Music Therapy 1

Music therapy, as defined by yours truly:

Music that, by individual taste and selection, is good for the mind, heart, and soul, restoring balance to thoughts, body systems, attitude, and outlook.

Music regenerates the mind and body, contributes to creativity, or both.


  • Certain songs can be used to synchronize with your mood/feelings and help you to reflect and process life’s problems and events, or appreciate and celebrate them.
  • Music is a form of meditation.

How and Why Music Therapy Promotes Health Music affects brain waves, breathing and heart rate, state of mind, and can boost immunity and health.

Read more articles at Links & Tips


  • Certain songs can be used to synchronize with character and plot in your story and help you to write it. (NaNoWriMo authors typically list writing music in their profiles.)

Music is potentially the strongest natural drug.

A love of music

I’m very particular about what I like and spend time listening to, but my musical tastes cover an atypically wide range of genres: rock, symphonic metal, classical, new age, electronic, dance, world music, Celtic, theatre, folk, ethnic, Spanish guitar, music of the Andes–to name the ones I can think of off the top of my head.

My wealth is in my health: music has helped me through a lot.

Today’s music selection is not relaxation music. It’s what I call active listening music that feeds and hydrates a person.

Hoobastank’s 2015 rehearsal of Disappear is rejuvenating. Usually, I prefer to just listen to music, but in this case, it is meaningful to see the band in a rehearsal setting and watch how each musician plays his part. Doug Robb’s voice is incredible. The vocal harmony, guitars, and drums are a real treat. Since this is an extended play, we get an extra minute of instrumental after 5:00.

My thanks to Hoobastank for posting this video on YouTube.

What kind of music do you like to listen to? What does music do for you? Let me know in the comments. I love hearing from you!

DISAPPEAR (2015 Rehearsal) — Hoobastank

(Length 6:11)

About Eva Blaskovic

I am a multi-genre author of literary fiction, fantasy, and paranormal, and writer of non-fiction articles on parenting, writing, education, health, and travel. My background encompasses both the sciences and the arts. I teach at a specialized clinic for learning disorders and mentor young authors. In addition to writing and teaching, my passions are weather, Indian food, gardening, and music. I have played eight musical instruments and spent many years immersed in taekwondo and karate. In my youth, I was an avid canoeist. I was born in Prague, Czech Republic, grew up in the Great Lakes region of Ontario, Canada, and moved to Alberta in 1988, where I raised four children.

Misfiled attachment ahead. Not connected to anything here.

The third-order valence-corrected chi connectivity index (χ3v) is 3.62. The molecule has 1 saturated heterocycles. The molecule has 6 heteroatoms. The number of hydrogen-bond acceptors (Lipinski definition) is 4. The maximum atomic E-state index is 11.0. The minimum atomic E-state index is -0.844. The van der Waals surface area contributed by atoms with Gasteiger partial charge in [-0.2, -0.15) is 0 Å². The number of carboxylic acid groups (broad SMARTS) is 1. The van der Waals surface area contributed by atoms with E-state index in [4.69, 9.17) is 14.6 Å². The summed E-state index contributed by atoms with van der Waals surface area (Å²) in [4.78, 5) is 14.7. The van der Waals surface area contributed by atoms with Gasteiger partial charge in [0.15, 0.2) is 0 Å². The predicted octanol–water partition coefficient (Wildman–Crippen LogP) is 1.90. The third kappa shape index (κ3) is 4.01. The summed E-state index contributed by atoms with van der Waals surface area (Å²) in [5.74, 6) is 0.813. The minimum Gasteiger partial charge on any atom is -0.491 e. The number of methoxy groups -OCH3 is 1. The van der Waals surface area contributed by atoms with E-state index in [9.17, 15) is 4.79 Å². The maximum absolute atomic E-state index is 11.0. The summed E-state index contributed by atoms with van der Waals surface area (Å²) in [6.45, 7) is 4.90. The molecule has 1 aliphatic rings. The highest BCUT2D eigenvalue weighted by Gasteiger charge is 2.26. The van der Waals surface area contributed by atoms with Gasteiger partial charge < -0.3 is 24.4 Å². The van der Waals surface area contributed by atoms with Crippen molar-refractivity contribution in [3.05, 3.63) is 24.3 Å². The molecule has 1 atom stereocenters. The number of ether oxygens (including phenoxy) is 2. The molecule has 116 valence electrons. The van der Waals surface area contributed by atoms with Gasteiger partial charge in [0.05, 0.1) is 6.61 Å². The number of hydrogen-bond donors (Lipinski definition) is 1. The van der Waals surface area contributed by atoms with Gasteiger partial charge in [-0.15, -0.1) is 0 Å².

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14 Responses to Music Therapy 1

  1. vinnieh says:

    I love listening to music. It really does have a significant emotional impact and is universal in what it achieves.

    Liked by 1 person

  2. I choose different types of music to listen to depending on my mood or what task I am performing. Upbeat can propel more physical actions and mellow for relaxing, reading or writing.

    Liked by 1 person

  3. nataliaspics says:

    I love this post and I am the same way! Music is my therapy and helps keep me going when I feel that I can’t. I listen to a wide variety as well, some including rock, alternative, reggae, and instrumental. Instrumental is my go-to when it comes to writing.

    Liked by 1 person

    • Thanks for your input, Natalia. “Keeps me going when I feel that I can’t” — well put.

      Oh, yes, instrumental. I forgot to list that one! Instrumental is a good one for writing because it uses a part of the brain that doesn’t conflict with words (as lyrics would). I find, though, that I am so activated by music that I find it a distraction nonetheless. I create to music, but write to silence. Somehow, that works.

      Liked by 1 person

      • nataliaspics says:

        Yes, that is so true! I find myself writing to instrumental due to the lack of lyrics to distract me, but sometimes I have to shut it off because the music itself is so captivating! It is a vicious cycle. When my work has to do with math, I am usually fine with vocals in a song. I saw from previous posts that you listen to Breaking Benjamin? They are one of my favorites!

        Liked by 1 person

      • I’m glad someone else is so observant about music!

        Isn’t that interesting that when you do math you are fine with vocals? Different parts of the brain are used. (Also, if you’re really good at math or it’s more computational work, it can be done with less brain power.) I find brain stuff fascinating, especially how it relates to math, music, and words.

        Breaking Benjamin — yes, I am a real fan. I love the voice and music.

        Liked by 1 person

      • nataliaspics says:

        Yes, it is so interesting! I think the way the brain works is so weird yet really cool to learn about. The fact that it is easier to listen to vocals while doing math than while writing (using the more creative side) especially fascinates me. If I am ever writing while listening to music with vocals, I end up accidentally writing down the lyrics!!
        That is cool that you are a Breaking Benjamin fan as well! 🙂

        Liked by 1 person

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